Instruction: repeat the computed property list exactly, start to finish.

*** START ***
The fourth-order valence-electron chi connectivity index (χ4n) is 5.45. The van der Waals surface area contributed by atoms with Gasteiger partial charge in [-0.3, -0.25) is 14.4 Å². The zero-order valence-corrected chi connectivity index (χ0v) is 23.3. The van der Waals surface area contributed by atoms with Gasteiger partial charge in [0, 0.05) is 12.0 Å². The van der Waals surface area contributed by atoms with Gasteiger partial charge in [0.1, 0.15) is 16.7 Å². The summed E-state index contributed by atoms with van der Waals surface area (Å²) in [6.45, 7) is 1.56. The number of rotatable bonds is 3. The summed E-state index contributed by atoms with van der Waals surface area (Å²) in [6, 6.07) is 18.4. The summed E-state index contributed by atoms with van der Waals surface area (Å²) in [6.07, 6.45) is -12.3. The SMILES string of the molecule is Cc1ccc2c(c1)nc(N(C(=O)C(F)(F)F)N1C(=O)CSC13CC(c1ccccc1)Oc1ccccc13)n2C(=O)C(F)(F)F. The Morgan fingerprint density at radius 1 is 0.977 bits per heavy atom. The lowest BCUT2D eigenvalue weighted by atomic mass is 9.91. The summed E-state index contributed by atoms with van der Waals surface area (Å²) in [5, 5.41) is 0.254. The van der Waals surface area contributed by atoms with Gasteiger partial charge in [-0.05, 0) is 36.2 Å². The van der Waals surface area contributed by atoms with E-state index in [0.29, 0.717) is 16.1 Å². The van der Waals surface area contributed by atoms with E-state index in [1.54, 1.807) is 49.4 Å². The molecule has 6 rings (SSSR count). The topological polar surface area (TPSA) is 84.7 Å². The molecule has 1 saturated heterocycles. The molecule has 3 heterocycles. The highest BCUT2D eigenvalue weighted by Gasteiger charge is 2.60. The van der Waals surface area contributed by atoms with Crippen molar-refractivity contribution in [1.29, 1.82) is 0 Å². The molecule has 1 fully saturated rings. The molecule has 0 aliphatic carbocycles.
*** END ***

The fourth-order valence-electron chi connectivity index (χ4n) is 5.45. The van der Waals surface area contributed by atoms with Gasteiger partial charge in [-0.3, -0.25) is 14.4 Å². The zero-order valence-corrected chi connectivity index (χ0v) is 23.3. The van der Waals surface area contributed by atoms with Gasteiger partial charge in [0, 0.05) is 12.0 Å². The van der Waals surface area contributed by atoms with Gasteiger partial charge in [0.1, 0.15) is 16.7 Å². The summed E-state index contributed by atoms with van der Waals surface area (Å²) in [6.45, 7) is 1.56. The number of rotatable bonds is 3. The summed E-state index contributed by atoms with van der Waals surface area (Å²) in [6, 6.07) is 18.4. The summed E-state index contributed by atoms with van der Waals surface area (Å²) in [6.07, 6.45) is -12.3. The SMILES string of the molecule is Cc1ccc2c(c1)nc(N(C(=O)C(F)(F)F)N1C(=O)CSC13CC(c1ccccc1)Oc1ccccc13)n2C(=O)C(F)(F)F. The Morgan fingerprint density at radius 1 is 0.977 bits per heavy atom. The lowest BCUT2D eigenvalue weighted by atomic mass is 9.91. The summed E-state index contributed by atoms with van der Waals surface area (Å²) in [5, 5.41) is 0.254. The van der Waals surface area contributed by atoms with Gasteiger partial charge in [-0.05, 0) is 36.2 Å². The van der Waals surface area contributed by atoms with E-state index in [0.29, 0.717) is 16.1 Å². The van der Waals surface area contributed by atoms with E-state index in [1.54, 1.807) is 49.4 Å². The molecule has 6 rings (SSSR count). The topological polar surface area (TPSA) is 84.7 Å². The molecule has 1 saturated heterocycles. The molecule has 3 heterocycles. The highest BCUT2D eigenvalue weighted by Gasteiger charge is 2.60. The van der Waals surface area contributed by atoms with Crippen molar-refractivity contribution in [1.29, 1.82) is 0 Å². The molecule has 1 fully saturated rings. The molecule has 0 aliphatic carbocycles.